Using your smartphone to access the online banking facility on your bank's website lets you perform the same functions as if you were logging onto your PC in your living room.
While this opens you up to the same risks, it does provide you with easier access to your account and means you will be quicker to spot any fraudulent transactions and report them should you fall victim.
If you take the necessary security measures, there is no reason to think the banking via your smartphone is any less secure than any other means of accessing your accounts.
If it means you check your finances on a more regular basis, then that has got to be a good thing.
Contact your mobile network provider as soon as possible. They can then block the phone to make it unusable.
As long as your passcode or log in details are still secure then whoever has your phone would not be able to access your mobile banking.
If you have mobile phone cover, it could pay out to replace your phone, and many policies also cover any costs caused by the thief using your phone for texts, calls or data. But policies do not usually pay out to cover the cost of unauthorised use of your bank account through a stolen phone.
To reduce your chances of falling victim to fraud when you bank online via your smartphone you should:
Only download mobile applications directly from your bank - they are free to use and you can download without any reservations about the software.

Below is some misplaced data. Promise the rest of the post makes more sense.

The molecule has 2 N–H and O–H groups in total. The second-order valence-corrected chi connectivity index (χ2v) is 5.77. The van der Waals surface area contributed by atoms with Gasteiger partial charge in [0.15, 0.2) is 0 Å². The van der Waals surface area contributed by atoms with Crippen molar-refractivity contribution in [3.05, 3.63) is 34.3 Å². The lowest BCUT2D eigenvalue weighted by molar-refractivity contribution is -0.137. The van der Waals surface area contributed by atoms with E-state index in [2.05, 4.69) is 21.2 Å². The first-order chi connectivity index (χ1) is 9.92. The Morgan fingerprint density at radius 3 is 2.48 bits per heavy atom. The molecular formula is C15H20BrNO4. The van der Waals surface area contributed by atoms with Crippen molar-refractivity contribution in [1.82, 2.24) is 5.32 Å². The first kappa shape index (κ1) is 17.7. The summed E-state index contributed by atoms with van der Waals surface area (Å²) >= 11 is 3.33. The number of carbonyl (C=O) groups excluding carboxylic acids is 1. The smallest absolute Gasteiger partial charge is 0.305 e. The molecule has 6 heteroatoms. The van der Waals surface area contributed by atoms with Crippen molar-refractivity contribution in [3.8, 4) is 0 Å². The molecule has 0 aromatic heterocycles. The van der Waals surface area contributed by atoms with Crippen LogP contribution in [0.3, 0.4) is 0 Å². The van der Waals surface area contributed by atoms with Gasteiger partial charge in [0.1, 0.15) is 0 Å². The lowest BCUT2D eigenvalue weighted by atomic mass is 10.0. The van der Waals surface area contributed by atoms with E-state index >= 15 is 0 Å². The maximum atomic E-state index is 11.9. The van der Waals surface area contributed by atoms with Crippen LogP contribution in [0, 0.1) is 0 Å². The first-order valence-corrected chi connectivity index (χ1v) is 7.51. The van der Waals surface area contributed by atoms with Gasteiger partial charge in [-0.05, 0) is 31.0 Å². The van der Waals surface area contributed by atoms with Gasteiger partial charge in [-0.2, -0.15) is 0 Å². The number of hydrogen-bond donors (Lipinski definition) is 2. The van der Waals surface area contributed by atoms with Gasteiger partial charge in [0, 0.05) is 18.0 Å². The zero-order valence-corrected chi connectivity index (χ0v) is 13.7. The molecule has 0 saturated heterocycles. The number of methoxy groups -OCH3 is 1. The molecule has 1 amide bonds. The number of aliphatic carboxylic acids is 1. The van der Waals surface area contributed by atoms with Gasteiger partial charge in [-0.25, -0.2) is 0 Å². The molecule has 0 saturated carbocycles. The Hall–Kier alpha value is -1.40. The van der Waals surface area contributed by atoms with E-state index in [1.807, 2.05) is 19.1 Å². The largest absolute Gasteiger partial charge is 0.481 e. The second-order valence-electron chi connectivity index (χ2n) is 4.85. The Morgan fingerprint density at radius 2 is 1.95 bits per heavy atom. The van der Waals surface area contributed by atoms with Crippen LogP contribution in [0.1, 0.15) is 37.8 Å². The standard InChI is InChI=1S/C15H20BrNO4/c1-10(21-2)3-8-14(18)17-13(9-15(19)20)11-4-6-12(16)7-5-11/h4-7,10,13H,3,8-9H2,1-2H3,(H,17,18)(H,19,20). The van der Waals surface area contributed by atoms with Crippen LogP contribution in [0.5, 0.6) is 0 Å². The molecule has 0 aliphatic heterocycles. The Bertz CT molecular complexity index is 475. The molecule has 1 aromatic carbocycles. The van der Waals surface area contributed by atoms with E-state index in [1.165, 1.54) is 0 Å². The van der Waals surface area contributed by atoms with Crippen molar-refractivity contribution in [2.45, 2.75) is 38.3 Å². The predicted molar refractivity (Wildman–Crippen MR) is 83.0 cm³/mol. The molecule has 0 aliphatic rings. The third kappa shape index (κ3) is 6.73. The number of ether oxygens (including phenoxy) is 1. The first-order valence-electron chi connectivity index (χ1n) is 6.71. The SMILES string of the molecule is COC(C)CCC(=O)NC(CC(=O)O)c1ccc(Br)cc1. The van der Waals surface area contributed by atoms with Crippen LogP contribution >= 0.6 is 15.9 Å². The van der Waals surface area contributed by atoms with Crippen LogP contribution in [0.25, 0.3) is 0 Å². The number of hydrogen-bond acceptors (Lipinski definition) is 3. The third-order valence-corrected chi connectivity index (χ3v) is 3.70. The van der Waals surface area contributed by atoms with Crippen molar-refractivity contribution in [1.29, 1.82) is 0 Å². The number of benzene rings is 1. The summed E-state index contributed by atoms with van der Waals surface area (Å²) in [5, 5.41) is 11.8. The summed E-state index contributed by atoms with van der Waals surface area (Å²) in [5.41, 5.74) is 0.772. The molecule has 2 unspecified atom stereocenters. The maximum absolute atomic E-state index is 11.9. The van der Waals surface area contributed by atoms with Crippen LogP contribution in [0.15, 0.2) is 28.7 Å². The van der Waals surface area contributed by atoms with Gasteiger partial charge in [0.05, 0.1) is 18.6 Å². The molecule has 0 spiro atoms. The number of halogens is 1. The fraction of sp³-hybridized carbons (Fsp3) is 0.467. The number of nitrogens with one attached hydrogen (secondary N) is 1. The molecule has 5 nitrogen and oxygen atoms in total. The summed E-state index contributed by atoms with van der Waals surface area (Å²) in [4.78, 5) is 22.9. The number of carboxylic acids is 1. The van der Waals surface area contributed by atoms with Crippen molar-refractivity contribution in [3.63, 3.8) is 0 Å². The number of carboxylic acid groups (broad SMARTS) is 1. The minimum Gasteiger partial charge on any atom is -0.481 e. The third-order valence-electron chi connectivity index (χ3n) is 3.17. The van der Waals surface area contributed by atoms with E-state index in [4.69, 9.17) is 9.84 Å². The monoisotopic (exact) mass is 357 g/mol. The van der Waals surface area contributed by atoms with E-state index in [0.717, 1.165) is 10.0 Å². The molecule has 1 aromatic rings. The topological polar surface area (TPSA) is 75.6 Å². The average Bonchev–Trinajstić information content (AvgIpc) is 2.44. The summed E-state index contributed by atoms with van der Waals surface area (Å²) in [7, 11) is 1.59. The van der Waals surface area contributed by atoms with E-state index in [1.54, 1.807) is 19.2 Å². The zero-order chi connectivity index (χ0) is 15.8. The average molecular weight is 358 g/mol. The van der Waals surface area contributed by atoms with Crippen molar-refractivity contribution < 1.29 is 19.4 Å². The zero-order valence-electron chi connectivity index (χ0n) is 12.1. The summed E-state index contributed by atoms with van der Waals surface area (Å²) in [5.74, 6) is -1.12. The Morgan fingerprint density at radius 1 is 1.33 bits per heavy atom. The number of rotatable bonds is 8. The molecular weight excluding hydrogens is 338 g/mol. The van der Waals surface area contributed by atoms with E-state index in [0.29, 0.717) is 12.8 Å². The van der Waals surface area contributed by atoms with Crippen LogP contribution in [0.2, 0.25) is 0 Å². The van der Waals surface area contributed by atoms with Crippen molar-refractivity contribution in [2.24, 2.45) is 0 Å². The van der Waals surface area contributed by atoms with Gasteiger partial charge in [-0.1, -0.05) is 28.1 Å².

Download any free security software provided by the bank.
Install quality security software. Often if you have it installed there is a remote deletion option that means you can delete any data stored on the phone if you discover it is lost or stolen.
Set up your smartphone to be more secure. Use a PIN or password to lock your phone when you are not using it.
Make sure your phone's browser does not automatically input your passwords or usernames for you.
Switch off the Bluetooth function on your mobile when it is not in use. This will stop any unmonitored wireless activity on your phone. You can take this further and avoid accessing your bank accounts from public networks, if you are happy to restrict where you log on.
Delete any text messages from your bank when no longer needed, so that any information they have sent to you is not sat in your inbox.
This is where you modify your iPhone to allow the installation of unofficial applications that have not been approved by the provider.
Doing this removes certain security features that protect your phone from remote access. There are already worms that take advantage of 'unlocked' smartphones which target online banking data.
There are people out there who are trying to take advantage of mobile banking to scam you and get access to your money.
Banks will never ask for your mobile banking passwords or log in details by phone, text or email, so any contact you receive asking for this information is likely to be a scam.
If you are suspicious in any respect then contact your bank to check if they have tried to contact you.
New bank accounts are offered all the time, so compare all of the best options to make sure you get the right one for you.